BuzzFeed And HTTPS

    Some of our eagle eyed readers may have noticed a small padlock icon in their browser’s address bar when visiting That padlock means that BuzzFeed is being served to you over HTTPS, which is a much more secure version of traditional HTTP, the backbone of much of the web’s traffic.

    What does it do?

    In simple terms, HTTPS provides two primary security benefits; encryption and verification. Encryption scrambles the data that is passed between your web browser and BuzzFeed’s servers, making it extremely difficult for “bad guys” (a hostile state, criminal enterprise, or just a nosy neighbor stealing your wifi) to see. Encryption has been getting a lot of press lately but the principles behind it have been around for thousands of years.

    Verification is a lesser known, but equally important benefit of HTTPS. It helps prevent what is called a Man-in-the-Middle attack, or MITM attack. An MITM attack via your browser can change the content of any non-HTTPS website you’re visiting without you knowing. This means an attacker can modify news stories to change or remove info, or they can change the contact details on a BuzzFeed contributor's author page so you see a fake account the attacker controls.

    If you click on the lock icon in your browser, you can examine BuzzFeed’s “certificate” which is how you verify that the website you’re seeing is the real deal and not modified in any way.

    Why we did it

    BuzzFeed switched to HTTPS primarily because we want to protect our readers and staff while they use our site. We want LGBT readers in Uganda to have been able to learn about troubling developments in their country without exposing themselves to authorities who are likely sniffing their web traffic. We want sources to be able to contact our investigations team discreetly by verifying their PGP fingerprints on our site. And we need our readers to trust that what they read on the BuzzFeed site is exactly what we’ve intended for them to see — and not tampered with by some nefarious actor. HTTPS ensures all of that.

    Candidly, it’s easier for us to do this than most traditional media outlets. What prevents many sites from switching to HTTPS is ensuring that their embedded ad content is encrypted as well as their native content. Our native advertising model lets us avoid that issue. On the other hand, it was still a significant challenge for our engineering team to ensure that all of our embedded content (tweets, instagrams, youtube videos, etc.) is served over HTTPS. Fortunately most of the major platforms we embed are already doing it.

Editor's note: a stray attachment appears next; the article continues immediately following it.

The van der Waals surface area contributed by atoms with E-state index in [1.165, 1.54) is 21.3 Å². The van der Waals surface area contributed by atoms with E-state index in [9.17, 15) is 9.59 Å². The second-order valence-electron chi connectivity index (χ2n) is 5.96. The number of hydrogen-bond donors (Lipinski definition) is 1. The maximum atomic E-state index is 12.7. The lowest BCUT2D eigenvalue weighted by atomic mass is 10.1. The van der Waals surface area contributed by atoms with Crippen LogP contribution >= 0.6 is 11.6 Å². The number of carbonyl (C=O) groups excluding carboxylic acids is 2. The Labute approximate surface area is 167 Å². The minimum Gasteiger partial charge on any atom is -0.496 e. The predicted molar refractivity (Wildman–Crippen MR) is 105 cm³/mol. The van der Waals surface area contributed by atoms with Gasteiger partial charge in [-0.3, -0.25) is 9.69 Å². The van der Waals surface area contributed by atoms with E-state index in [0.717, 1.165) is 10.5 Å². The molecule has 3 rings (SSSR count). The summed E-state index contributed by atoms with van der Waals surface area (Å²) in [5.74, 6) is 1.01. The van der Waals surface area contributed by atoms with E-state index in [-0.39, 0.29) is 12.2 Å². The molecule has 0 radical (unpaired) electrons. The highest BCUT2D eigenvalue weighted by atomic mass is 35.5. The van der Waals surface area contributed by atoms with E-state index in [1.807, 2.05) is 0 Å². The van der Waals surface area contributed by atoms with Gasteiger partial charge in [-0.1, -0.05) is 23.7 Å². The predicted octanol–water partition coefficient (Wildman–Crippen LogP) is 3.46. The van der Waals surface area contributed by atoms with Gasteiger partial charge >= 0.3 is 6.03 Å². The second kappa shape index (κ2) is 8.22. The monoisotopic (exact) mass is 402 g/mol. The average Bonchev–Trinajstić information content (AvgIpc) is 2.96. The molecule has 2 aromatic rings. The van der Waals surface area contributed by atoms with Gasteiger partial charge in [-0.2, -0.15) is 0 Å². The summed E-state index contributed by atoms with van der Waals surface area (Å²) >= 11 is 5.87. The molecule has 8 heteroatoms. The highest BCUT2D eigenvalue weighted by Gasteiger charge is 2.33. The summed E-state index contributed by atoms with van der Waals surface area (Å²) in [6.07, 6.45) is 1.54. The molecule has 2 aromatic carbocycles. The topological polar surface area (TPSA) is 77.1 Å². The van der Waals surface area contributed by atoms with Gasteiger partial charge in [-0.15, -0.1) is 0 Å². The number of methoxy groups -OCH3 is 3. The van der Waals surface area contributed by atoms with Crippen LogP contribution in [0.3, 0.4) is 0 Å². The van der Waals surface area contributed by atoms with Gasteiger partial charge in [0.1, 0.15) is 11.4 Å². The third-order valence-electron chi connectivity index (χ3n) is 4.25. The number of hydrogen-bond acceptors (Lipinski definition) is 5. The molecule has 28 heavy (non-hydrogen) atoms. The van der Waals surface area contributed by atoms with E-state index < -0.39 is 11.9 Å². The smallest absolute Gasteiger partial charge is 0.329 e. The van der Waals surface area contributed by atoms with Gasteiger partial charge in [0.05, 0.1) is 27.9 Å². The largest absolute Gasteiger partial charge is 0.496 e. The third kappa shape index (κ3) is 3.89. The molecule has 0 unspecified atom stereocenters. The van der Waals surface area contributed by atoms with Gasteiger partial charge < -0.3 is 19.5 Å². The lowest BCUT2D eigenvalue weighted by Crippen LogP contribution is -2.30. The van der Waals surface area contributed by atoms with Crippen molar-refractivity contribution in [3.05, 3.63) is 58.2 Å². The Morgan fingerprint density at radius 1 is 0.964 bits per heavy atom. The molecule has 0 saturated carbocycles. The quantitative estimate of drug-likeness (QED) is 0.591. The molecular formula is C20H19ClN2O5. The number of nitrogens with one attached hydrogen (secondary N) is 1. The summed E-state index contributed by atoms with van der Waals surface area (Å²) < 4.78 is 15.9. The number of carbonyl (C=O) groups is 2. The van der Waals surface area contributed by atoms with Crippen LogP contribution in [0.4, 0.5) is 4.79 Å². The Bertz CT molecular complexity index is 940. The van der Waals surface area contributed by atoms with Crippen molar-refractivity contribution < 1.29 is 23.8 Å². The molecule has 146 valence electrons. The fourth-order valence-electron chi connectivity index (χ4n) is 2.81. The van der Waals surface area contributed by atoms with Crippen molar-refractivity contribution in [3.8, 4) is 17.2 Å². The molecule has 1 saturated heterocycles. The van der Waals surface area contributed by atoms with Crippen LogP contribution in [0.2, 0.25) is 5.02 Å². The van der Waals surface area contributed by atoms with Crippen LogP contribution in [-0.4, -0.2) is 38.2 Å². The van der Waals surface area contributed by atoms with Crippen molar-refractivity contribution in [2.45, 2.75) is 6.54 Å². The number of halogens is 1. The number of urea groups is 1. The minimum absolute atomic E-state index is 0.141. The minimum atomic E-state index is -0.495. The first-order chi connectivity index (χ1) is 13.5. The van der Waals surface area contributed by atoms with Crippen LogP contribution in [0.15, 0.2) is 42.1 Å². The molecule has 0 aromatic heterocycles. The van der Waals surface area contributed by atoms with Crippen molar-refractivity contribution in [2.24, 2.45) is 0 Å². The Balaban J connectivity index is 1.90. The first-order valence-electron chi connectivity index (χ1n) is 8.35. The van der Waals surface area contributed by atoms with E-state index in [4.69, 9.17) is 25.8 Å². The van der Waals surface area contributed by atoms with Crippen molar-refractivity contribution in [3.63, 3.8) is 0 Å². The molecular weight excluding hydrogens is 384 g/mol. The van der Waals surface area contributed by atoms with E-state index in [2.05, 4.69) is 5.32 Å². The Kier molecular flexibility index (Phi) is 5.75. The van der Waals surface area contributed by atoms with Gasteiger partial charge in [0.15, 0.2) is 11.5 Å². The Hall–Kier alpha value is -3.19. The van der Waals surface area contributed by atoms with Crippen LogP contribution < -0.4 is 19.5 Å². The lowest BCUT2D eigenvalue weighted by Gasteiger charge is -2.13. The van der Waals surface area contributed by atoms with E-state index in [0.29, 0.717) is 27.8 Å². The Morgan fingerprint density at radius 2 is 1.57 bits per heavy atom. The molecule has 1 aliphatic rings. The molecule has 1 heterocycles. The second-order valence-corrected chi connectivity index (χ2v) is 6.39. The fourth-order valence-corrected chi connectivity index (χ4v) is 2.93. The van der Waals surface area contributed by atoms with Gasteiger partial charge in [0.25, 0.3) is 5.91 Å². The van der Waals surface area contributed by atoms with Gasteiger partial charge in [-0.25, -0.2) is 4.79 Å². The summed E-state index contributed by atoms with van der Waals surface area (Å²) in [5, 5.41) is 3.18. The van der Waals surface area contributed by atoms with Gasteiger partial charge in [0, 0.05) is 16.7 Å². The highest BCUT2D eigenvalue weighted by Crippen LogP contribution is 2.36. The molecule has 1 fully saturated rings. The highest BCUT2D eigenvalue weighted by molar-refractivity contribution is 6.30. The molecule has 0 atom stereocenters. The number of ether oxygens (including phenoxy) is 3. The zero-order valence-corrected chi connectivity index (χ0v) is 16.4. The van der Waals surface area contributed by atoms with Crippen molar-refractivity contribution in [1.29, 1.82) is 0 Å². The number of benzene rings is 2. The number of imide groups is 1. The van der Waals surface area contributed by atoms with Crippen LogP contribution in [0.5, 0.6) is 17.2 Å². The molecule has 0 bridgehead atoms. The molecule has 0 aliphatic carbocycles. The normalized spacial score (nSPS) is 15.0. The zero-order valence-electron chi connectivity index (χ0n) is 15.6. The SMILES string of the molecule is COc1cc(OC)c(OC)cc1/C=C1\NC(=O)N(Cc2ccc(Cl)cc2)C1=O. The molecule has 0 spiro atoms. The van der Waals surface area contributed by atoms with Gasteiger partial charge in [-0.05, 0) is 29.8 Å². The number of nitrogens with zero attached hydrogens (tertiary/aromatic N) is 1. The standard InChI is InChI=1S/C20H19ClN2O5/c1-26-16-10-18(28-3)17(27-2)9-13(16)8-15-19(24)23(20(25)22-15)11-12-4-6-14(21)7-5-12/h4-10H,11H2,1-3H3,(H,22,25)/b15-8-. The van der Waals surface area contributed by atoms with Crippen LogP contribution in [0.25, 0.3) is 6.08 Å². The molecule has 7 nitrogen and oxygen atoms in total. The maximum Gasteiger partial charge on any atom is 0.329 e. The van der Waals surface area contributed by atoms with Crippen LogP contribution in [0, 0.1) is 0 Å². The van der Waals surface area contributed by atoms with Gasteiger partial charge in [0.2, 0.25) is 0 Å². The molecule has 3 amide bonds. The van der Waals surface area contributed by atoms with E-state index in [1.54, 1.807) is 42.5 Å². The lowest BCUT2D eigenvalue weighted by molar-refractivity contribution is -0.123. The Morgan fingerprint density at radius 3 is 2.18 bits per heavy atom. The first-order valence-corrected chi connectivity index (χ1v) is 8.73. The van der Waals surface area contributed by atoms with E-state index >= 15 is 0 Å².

We also owe a lot to the early movers in this space, particularly the Washington Post whose engineering team provided us with tips from their own experience switching to HTTPS.

    Moving to HTTPS is clearly the way forward for the industry overall. Over a year ago, Google encouraged users to embrace HTTPS, and in doing so, promote web security and secure browsing. The company has since announced that it will provide slight ranking boosts for HTTPS URLs and that its indexing system will be looking for more HTTPS pages. What does that mean in plain English? Where two pages from the same domain have the same content, Google will typically prefer the HTTPS page over regular HTTP.

    Google isn’t the only major player pushing for HTTPS: The White House is requiring all government websites to use encryption by default by the end of 2016. The White House’s Office of Management and Budget explained that the new federal standard better protects private information from malicious actors, recognizing that HTTP can’t be relied upon to protect the confidentiality and integrity of data.

    For companies that care about the privacy and security of their users, HTTPS is the only way to go.

    So HTTPS will save the internet?

    Not exactly. HTTPS isn’t a silver bullet for internet security. It’s just one part of a long process towards helping protect users’ data and information from those who want to exploit it. Criminal organizations and lone-wolf hackers are constantly searching for new ways to access such data, while many governments (including the US) are trying to bypass encryption with a regulatory approach. This means you still need to practice safe browsing habits.